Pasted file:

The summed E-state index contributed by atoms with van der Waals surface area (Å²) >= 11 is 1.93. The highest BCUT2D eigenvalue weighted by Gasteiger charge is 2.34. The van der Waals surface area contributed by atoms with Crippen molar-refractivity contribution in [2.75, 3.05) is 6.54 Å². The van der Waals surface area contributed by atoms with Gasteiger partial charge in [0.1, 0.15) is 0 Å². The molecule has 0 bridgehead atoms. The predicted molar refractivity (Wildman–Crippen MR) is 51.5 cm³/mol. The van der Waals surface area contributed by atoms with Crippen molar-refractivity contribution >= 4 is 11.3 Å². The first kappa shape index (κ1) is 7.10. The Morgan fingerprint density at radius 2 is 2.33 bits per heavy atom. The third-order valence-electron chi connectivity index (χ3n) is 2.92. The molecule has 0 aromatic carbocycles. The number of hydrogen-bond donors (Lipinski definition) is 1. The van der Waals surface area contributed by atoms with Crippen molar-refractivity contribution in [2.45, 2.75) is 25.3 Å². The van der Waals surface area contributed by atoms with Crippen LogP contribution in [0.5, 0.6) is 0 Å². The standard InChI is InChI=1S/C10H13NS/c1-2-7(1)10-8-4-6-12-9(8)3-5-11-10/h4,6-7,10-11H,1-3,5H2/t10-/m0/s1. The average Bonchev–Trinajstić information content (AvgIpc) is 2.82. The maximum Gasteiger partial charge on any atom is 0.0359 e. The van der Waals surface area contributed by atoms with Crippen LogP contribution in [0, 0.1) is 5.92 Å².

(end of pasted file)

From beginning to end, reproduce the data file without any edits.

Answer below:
The summed E-state index contributed by atoms with van der Waals surface area (Å²) >= 11 is 1.93. The highest BCUT2D eigenvalue weighted by Gasteiger charge is 2.34. The van der Waals surface area contributed by atoms with Crippen molar-refractivity contribution in [2.75, 3.05) is 6.54 Å². The van der Waals surface area contributed by atoms with Gasteiger partial charge in [0.1, 0.15) is 0 Å². The molecule has 0 bridgehead atoms. The predicted molar refractivity (Wildman–Crippen MR) is 51.5 cm³/mol. The van der Waals surface area contributed by atoms with Crippen molar-refractivity contribution >= 4 is 11.3 Å². The first kappa shape index (κ1) is 7.10. The Morgan fingerprint density at radius 2 is 2.33 bits per heavy atom. The third-order valence-electron chi connectivity index (χ3n) is 2.92. The molecule has 0 aromatic carbocycles. The number of hydrogen-bond donors (Lipinski definition) is 1. The van der Waals surface area contributed by atoms with Crippen molar-refractivity contribution in [2.45, 2.75) is 25.3 Å². The van der Waals surface area contributed by atoms with Crippen LogP contribution in [0.5, 0.6) is 0 Å². The standard InChI is InChI=1S/C10H13NS/c1-2-7(1)10-8-4-6-12-9(8)3-5-11-10/h4,6-7,10-11H,1-3,5H2/t10-/m0/s1. The average Bonchev–Trinajstić information content (AvgIpc) is 2.82. The maximum Gasteiger partial charge on any atom is 0.0359 e. The van der Waals surface area contributed by atoms with Crippen LogP contribution in [0, 0.1) is 5.92 Å².